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How to start a charity

People give to charity for various reasons. Some may donate in honor of a deceased loved one, while others do so to support a cause that resonates with them.

According to the National Center for Charitable Statistics, more than 1.5 million nonprofit organizations are registered in the United States. That includes public charities, private foundations and other types of nonprofit organizations, including chambers of commerce, fraternal organizations and civic leagues. Canada is home to more than 170,000 charitable and nonprofit organizations. Of those, 85,000 are registered charities recognized by the Canada Revenue Agency.

In spite of the existence of so many charitable entities, sometimes people or groups feel compelled to start their own nonprofit endeavors. Creating a charitable organization can be a rewarding experience, but one that requires a lot of work and dedication. The tools necessary and the legal requirements to starting a nonprofit will vary depending on where the charity will be located. The following tips offer some general guidance with regard to starting a nonprofit organization, but it's recommended that those interested in founding a charitable organization consult with financial and legal professionals prior to beginning the process.

• Decide on the type of charity. In the United States, a nonprofit is known as a 501(c)(3) organization. A nonprofit may be a public charity or a private foundation. The first step to starting a charitable group is determining which type of nonprofit you'd like to start.

Public charities have a diverse board of directors. According to the Foundation Group, a nonprofit resource, more than 50 percent of the board must be unrelated by blood, marriage or outside business co-ownership. Private foundations are largely funded and operated by a relatively small group and can be familial in nature.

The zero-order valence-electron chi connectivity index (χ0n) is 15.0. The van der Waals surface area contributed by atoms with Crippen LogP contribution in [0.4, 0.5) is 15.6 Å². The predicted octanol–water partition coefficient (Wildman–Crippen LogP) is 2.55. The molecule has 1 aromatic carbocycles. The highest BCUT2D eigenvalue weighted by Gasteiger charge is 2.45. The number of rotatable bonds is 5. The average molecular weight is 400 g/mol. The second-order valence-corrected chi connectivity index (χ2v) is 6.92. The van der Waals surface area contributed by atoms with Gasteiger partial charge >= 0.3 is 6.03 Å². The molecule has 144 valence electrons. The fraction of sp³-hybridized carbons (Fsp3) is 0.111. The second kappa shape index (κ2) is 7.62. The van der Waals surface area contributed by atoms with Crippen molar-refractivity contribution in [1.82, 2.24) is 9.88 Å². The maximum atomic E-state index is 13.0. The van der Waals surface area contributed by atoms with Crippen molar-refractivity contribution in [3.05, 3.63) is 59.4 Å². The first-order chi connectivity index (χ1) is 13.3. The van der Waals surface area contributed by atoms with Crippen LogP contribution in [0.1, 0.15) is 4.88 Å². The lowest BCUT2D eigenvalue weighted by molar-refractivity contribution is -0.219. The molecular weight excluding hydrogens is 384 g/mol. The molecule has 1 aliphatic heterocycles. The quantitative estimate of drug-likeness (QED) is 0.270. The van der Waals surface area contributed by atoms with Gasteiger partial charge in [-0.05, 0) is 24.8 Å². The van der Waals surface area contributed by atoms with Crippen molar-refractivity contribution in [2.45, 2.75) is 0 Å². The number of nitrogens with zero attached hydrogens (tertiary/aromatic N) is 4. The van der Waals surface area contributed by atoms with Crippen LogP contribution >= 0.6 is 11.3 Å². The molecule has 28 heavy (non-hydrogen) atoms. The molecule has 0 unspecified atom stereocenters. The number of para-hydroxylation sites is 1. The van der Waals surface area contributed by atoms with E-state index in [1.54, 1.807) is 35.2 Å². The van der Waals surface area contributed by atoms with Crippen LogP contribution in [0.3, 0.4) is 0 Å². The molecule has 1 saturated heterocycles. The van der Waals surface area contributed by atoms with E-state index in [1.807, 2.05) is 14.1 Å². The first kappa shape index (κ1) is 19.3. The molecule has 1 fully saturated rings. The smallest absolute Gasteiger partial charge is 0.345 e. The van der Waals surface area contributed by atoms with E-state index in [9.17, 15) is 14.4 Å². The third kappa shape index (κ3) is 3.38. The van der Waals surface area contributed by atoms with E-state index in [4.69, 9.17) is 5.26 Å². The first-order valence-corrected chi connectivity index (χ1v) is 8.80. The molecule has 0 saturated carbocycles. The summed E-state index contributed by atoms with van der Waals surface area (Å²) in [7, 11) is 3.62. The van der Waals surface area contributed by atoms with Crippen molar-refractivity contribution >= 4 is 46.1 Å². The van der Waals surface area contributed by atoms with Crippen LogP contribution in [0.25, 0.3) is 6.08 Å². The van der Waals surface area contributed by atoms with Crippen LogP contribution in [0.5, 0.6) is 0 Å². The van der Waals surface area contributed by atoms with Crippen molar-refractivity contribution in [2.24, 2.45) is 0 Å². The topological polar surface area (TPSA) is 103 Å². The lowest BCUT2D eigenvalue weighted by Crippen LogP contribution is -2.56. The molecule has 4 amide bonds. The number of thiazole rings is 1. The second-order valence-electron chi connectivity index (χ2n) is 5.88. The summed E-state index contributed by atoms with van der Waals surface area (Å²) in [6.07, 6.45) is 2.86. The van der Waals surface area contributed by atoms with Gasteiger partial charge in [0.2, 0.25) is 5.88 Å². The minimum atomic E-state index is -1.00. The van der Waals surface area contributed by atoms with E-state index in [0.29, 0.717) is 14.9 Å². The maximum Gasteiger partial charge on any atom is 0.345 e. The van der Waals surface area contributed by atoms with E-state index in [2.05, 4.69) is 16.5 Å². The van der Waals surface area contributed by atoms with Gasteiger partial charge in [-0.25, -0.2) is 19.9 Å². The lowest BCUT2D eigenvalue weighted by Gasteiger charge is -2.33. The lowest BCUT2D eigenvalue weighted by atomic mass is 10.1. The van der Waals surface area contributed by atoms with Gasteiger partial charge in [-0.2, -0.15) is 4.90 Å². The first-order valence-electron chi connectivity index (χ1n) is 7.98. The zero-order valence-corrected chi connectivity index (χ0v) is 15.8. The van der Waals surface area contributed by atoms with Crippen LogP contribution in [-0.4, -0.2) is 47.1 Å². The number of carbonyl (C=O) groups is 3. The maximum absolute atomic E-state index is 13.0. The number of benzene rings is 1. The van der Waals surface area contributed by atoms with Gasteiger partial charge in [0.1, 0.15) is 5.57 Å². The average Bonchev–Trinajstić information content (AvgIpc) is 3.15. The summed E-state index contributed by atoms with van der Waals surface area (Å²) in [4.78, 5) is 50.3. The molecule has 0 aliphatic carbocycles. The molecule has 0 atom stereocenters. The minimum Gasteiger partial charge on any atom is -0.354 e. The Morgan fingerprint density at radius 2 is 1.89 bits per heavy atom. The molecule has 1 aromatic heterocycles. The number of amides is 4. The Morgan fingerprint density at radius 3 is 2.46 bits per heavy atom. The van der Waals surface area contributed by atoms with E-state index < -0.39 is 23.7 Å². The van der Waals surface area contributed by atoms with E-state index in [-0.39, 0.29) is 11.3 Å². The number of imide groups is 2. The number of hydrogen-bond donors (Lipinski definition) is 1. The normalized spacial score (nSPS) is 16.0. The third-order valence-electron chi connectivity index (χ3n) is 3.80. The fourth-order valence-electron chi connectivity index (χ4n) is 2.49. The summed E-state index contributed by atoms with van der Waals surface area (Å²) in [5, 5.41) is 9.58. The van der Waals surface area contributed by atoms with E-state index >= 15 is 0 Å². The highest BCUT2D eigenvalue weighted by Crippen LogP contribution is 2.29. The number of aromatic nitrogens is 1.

• Start researching the market. Figure out if the nonprofit you hope to start already exists or if there is a group nearby doing similar work. It can be challenging to solicit support if your mission mirrors that of a nearby group. In addition, research the demographics of people in your area to see if there is a need for the services of the nonprofit you hope to start.

• Decide if a nonprofit is right for you. Nonprofit organizations are not moneymakers. Founders can apply for grants to pay their salaries. However, many startup nonprofits may not be eligible to apply for grants until they have established themselves.

• Write a mission statement and business plan. If you decide a nonprofit is right for you, then you'll have to spell out your plan. This will be the foundation of the organization and will communicate its purpose. The business plan also can be used to solicit support, including investments.

• Incorporate the charity. By incorporating, you can reduce the liability of the nonprofit, especially as it pertains to protecting it against litigation.

• Establish a board of directors. This board is a group of volunteers who will help make decisions concerning the nonprofit. A board of directors will also help guide the charity and make decisions.

• Establish a fundraising plan. Raising funds will be key to keeping the nonprofit in operation. Establish a fundraising plan and map out who will help advertise and request funds. Expect setbacks, but forge ahead to establish a core donor base.